Until recently, Democrats were bashing the decision in Citizens United vs. FEC. Now, they’re taking advantage of it.
Sen. John McCain, namesake of a landmark campaign finance reform law, said he and Dem Russ Feingold were initially worried about donations coming from undisclosed sources
Is corporate spending in our elections drowning out individuals’ First Amendment rights?
The requirement that candidates identify themselves in campaign ads is supposed to prevent candidates from airing ridiculous ads. It hasn’t stopped Alan Grayson.
Democrats need one Republican vote to block a filibuster of the campaign spending disclosure bill
Back to the center? - The Hill
McCain faces choice after victory
Instead of focusing on the economy, President Obama is focusing on protecting incumbent politicians.
Democratic leaders are opening debate on Elena Kagan’s Supreme Court nomination next week, leaving only a few days before most senators hope to leave for recess
DISCLOSE Act: Winners & Losers - TheDC
As Thursday’s expected vote approaches, take a look at who stands to gain and lose if DISCLOSE passes
Free speech concerns impact campaign finance reform bill - The Daily Caller
Political bloggers force House Dems to change the language of the campaign finance reform bill, due to their concerns over free speech
While Van Hollen and Schumer move to prevent TARP recipients from election spending, they hold the gate open for Big Labor
The way to curb corruption in politics is to give politicians control over fewer things
RNC pushing for unlimited soft money donations - The Daily Caller
On Friday, Michael Steele and the RNC appealed to the Supreme Court after a federal court denied the RNC permission to raise soft money for state elections and congressional redistricting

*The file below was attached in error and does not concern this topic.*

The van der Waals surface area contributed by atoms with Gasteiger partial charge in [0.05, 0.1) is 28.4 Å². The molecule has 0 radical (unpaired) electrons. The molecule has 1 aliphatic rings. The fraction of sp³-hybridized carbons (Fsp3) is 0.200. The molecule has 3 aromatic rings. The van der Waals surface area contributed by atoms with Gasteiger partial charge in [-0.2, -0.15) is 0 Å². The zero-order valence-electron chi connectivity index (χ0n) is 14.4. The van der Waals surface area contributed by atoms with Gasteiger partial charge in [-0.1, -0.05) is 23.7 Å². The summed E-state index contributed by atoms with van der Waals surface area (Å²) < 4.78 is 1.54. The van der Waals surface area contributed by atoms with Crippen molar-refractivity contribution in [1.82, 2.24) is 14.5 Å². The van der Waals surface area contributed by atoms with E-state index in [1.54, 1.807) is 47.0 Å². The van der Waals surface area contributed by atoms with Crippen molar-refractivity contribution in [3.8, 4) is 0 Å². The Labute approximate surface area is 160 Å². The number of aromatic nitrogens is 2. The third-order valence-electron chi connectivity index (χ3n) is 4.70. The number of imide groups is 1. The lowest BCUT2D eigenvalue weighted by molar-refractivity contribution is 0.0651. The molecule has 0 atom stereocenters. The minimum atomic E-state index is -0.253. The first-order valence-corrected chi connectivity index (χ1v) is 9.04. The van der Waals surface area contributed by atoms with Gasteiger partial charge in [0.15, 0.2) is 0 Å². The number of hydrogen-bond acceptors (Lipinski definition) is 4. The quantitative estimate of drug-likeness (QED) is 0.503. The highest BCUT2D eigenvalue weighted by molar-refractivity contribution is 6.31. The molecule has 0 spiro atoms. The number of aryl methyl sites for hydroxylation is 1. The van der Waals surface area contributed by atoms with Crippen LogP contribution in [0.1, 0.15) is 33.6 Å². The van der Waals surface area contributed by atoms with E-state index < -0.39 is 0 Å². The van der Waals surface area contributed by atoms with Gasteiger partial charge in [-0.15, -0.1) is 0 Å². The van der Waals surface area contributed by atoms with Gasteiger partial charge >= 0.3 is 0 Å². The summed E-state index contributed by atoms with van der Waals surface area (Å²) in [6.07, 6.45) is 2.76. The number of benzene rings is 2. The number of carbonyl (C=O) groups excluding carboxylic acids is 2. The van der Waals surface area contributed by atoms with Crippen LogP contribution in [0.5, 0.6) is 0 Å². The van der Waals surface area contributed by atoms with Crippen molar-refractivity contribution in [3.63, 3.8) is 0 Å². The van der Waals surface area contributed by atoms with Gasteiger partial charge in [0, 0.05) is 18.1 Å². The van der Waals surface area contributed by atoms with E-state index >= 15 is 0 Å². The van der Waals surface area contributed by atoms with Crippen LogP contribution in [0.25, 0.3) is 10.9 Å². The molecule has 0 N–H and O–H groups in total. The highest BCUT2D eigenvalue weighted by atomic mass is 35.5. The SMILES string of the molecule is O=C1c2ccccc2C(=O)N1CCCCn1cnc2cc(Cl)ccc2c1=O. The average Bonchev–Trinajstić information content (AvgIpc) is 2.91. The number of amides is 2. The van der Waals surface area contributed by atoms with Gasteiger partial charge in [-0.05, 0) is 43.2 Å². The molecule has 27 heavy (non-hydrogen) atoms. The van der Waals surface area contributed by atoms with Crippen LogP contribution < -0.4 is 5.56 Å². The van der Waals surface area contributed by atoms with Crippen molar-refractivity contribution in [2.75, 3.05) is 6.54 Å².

On first reading the Supreme Court’s Jan. 21 decision on Citizens United v. Federal Election Commission, which overruled provisions of the McCain-Feingold campaign finance reform act that criminalized union and corporate public advocacy advertisements urging the election or defeat of a federal candidate within 30-60 days of the election, I thought of my favorite quote—the one above—from my favorite Supreme Court Justice of all, Hugo Black.
In the week since the Supreme Court’s landmark decision in my case, Citizens United v. Federal Election Commission, there has been a significant amount of hyperbole flying around the liberal blogosphere fueled by the likes of Keith Olbermann (“a decision that might actually have more dire implications than Dred Scott”), Sen. Chuck Schumer (“The Supreme Court has just pre-determined the winners of next November’s elections”), and President Obama (“It is a major victory for big oil, Wall Street banks, health insurance companies”). While the facts of the case have been distorted in myriad ways, there are two distortions in particular that are so egregious for such learned men that they deserve to be called on the carpet.
Prior to the Supreme Court’s decision last week in Citizens United v. FEC, Jefferson Smith, Jimmy Stewart’s archetypal hero who arrived in our nation’s capital to take on the special interests, may never have made it to Washington. The film Mr. Smith Goes to Washington, after all, was speech funded by a corporation. As pointed out by Justice Anthony Kennedy, writing for the court’s majority in Citizens United, some officials at the time discouraged the film’s distribution because they did not like its criticism of Congress. Under prior precedent governing our campaign finance laws, such officials could have gone even farther and banned the film outright.
The decision of the Supreme Court in Citizens United v. FEC has set off a fundraising sprint as the country enters the 2010 election cycle. The court’s majority opinion, which opens the door to increased independent expenditures for elections at all levels, may get the law right. But it spells pure trouble for state court judicial elections.